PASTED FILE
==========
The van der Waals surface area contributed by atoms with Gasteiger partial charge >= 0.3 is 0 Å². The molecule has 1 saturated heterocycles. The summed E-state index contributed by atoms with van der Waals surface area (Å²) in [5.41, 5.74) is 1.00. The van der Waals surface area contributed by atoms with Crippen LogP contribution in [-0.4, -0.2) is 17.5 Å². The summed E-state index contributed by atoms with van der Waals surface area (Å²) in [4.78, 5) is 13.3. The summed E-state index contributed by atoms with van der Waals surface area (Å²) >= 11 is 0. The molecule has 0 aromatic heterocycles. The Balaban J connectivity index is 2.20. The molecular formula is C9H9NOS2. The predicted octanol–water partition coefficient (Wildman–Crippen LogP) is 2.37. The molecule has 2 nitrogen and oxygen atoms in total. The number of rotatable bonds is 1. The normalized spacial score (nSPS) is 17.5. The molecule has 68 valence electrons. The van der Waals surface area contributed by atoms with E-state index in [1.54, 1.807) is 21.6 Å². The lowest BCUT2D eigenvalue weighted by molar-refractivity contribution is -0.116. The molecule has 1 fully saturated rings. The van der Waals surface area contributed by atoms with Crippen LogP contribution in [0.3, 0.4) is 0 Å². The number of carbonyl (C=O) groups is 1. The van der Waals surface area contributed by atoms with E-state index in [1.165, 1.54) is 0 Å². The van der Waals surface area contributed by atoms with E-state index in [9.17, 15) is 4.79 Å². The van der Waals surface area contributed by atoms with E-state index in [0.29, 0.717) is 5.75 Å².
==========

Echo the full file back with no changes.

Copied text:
The van der Waals surface area contributed by atoms with Gasteiger partial charge >= 0.3 is 0 Å². The molecule has 1 saturated heterocycles. The summed E-state index contributed by atoms with van der Waals surface area (Å²) in [5.41, 5.74) is 1.00. The van der Waals surface area contributed by atoms with Crippen LogP contribution in [-0.4, -0.2) is 17.5 Å². The summed E-state index contributed by atoms with van der Waals surface area (Å²) in [4.78, 5) is 13.3. The summed E-state index contributed by atoms with van der Waals surface area (Å²) >= 11 is 0. The molecule has 0 aromatic heterocycles. The Balaban J connectivity index is 2.20. The molecular formula is C9H9NOS2. The predicted octanol–water partition coefficient (Wildman–Crippen LogP) is 2.37. The molecule has 2 nitrogen and oxygen atoms in total. The number of rotatable bonds is 1. The normalized spacial score (nSPS) is 17.5. The molecule has 68 valence electrons. The van der Waals surface area contributed by atoms with E-state index in [1.54, 1.807) is 21.6 Å². The lowest BCUT2D eigenvalue weighted by molar-refractivity contribution is -0.116. The molecule has 1 fully saturated rings. The van der Waals surface area contributed by atoms with Crippen LogP contribution in [0.3, 0.4) is 0 Å². The number of carbonyl (C=O) groups is 1. The van der Waals surface area contributed by atoms with E-state index in [1.165, 1.54) is 0 Å². The van der Waals surface area contributed by atoms with E-state index in [9.17, 15) is 4.79 Å². The van der Waals surface area contributed by atoms with E-state index in [0.29, 0.717) is 5.75 Å².